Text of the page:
During therapy, it becomes apparent that everyone blames Homer for their problems. This aggression quickly turns into some great physical gags when the family starts beating each other with foam swords and zapping each other in what is supposed to be an empathy building exercise. It’s surprisingly dark but since The Simpsons is animated, it makes it easy to pull off the violence with exaggerated expressions and unrealistic looking characters.
The episode resolves with a great twist of fate as Homer demands the failed therapist give him double money back guarantee as promised in his ad for a failed session. Now with twice the money in hand, Homer resolves to take things back to normal, only this time the family will end up with a bigger TV. It’s a great inversion of expectations because by the end The Simpsons haven’t learned any lesson but Homer ends up as a hero in his family’s eyes.
1.05 Bart the General
Bart finds himself the victim of the school bully when he stands up for Lisa. After taking pounding after pounding, he goes to his family for help only to end up in an army surplus store planning war with his grampa and the store clerk against Springfield’s premier bully. Bart enlists an army of children to help him in his campaign to end the bully’s reign of terror.
The animation team is given another opportunity to flex with a sequence where Bart has a nightmare about the bully. The play on scale and perspective as well as the oblique angles give it a German Expressionism feel and allow for some playful moments that demonstrate how effective animation can be at capturing dreamlike states. Bart’s nightmares make for the most creative moments of the show.
Family dynamics also get a moment to shine as Marge and Homer differ on how to deal with the bully. Marge says the bully should be met with care and sympathy and involve adults while Homer says the bully should be beaten by any means necessary. Homer also speaks of the code of the schoolyard. The episode takes it to the extreme, escalating a relatable, everyday situation into a mock war.
This is a solid episode. It’s not as funny as the previous one, but it’s tightly structured, has some funny moments of subversion, and plays into the unusual nature of the Simpsons family. War is hell but so is the schoolyard.
1.06 Moaning Lisa
Lisa finally gets her moment to shine. Faced with the troubles of life, Lisa gets a case of the blues. She gets it so bad that she begins playing the blues, much to the annoyance of Homer. Marge tries to be emotionally supportive but draws the line when Lisa goes out in the middle of the night to meet up with some strange street blues singer. Meanwhile, Home tries to defeat Bart in a fighting video game.
I’ve a soft spot for all things blues and jazz so this episode made me smile a lot. As an episode of The Simpsons, it’s not the best of the lot but it’s definitely one of the better ones of this batch. Moaning Lisa develops both Lisa and Marge as characters and taps into the real problem some kids have of not feeling happy but being told to fake it because of societal pressures from family and friends. Marge and Lisa get some wonderful moments together.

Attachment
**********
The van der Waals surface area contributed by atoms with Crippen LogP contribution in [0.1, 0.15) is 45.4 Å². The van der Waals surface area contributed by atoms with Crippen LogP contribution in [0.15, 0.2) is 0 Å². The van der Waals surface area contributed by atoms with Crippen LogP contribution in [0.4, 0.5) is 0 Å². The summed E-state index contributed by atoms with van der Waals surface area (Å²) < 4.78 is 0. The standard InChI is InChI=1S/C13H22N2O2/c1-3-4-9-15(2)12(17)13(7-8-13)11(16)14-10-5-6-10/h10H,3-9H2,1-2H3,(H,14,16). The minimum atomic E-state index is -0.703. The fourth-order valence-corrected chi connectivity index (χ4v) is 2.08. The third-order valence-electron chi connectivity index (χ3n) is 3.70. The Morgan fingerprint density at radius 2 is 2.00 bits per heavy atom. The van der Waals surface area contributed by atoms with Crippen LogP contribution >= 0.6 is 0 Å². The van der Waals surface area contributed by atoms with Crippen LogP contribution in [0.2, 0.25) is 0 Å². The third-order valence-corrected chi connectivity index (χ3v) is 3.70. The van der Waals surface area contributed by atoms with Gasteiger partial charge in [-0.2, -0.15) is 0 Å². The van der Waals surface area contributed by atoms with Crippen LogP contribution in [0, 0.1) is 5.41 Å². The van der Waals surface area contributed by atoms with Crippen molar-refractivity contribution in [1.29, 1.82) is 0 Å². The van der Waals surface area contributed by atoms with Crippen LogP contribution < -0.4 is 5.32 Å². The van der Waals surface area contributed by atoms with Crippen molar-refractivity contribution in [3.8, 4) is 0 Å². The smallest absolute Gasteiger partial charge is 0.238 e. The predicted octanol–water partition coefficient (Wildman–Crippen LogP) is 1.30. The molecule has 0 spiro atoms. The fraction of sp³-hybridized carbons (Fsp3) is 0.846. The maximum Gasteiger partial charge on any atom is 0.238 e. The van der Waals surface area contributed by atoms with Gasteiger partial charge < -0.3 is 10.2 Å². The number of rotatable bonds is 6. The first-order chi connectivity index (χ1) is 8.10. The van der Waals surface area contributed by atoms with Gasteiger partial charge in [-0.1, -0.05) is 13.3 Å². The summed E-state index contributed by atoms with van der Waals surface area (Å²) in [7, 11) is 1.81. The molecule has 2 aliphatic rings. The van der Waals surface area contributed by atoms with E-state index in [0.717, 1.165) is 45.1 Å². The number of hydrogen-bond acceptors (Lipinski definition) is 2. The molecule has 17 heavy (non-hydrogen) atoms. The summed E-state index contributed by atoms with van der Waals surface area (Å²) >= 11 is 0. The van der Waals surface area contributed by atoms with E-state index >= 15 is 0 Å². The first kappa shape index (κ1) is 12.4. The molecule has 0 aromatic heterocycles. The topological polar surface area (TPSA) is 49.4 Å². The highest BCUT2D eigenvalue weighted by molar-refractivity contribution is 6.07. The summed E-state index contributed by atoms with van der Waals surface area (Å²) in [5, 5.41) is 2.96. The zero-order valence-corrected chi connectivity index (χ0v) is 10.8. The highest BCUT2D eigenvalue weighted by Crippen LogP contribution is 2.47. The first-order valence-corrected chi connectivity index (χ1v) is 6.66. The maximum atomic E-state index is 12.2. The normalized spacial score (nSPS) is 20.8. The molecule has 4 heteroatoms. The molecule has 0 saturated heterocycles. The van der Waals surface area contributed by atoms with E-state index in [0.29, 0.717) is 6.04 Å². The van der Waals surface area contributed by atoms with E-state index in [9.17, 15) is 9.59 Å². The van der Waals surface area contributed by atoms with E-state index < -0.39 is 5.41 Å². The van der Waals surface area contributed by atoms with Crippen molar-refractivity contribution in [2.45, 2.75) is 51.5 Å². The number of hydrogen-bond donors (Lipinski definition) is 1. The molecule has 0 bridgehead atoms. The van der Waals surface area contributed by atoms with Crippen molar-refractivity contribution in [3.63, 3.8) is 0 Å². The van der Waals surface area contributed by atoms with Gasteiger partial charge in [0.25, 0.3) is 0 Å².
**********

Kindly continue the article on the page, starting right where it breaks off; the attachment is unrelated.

However, it is a bit creepy that Lisa goes and hangs out with some blues playing bum. It helps that we’re in the cartoon world here because no way would this work in a live-action situation without raising a lot of pedophilic vibes. Here, it’s played off as friendly and innocuous but still it’s weird to see a kid go off in the middle of the night to meet a blues playing stranger.
The subplot with Homer and Bart is entertaining. The actual fighting game makes for some cool animation sequences and it provides most of the humor of the episode because there aren’t a lot of laughs to be had when you’re singing the blues. I also love that Homer is the kind of dad who wants to beat his son at a video game to prove he’s not an old man. It’s such a relatable yet dumb desire.
1.07 The Call of the Simpsons
Flanders gets an RV, upstaging the Simpsons and making Homer feel inadequate. In a case of keeping up with the Flanders, Homer insists the family gets an RV. In typical Simpsons fashion, it ends up being the worst RV imaginable, barely functional and extremely ugly. The condition of the RV hardly matters because it’s not long before the RV is destroyed in spectacular fashion and the Simpsons are left abandoned in the middle of the wilderness.
This episode follows three different plots: the boys “surviving,” the girls domesticating the wilderness, and Maggie falling in with a group of bears. Each plot thread is fun enough, the Maggie one being the highlight of the episode. There’s nothing particularly exceptional with each one of these until the final act.
The last act involves Homer being mistaken for Bigfoot by the campers which leads to a massive media zoo as the rumors fly, news coverage goes ballistic, and Homer becomes the source of scientific study and debate as a potential missing link. It’s a nice bit of commentary about how the media turns the dumbest things into a media circus as well as a jab at how dumb Homer is.
The past couple of episodes I noticed an improvement in the animation. There was more creativity in design implemented as well as better drawing and animation. It’s still not the best looking animated show, but it feels passable now. I’m not finding myself distracted by the animation quality anymore and think it looks good for an animated show given that there were few animated shows aimed at adults during this time.
© James Blake Ewing 2020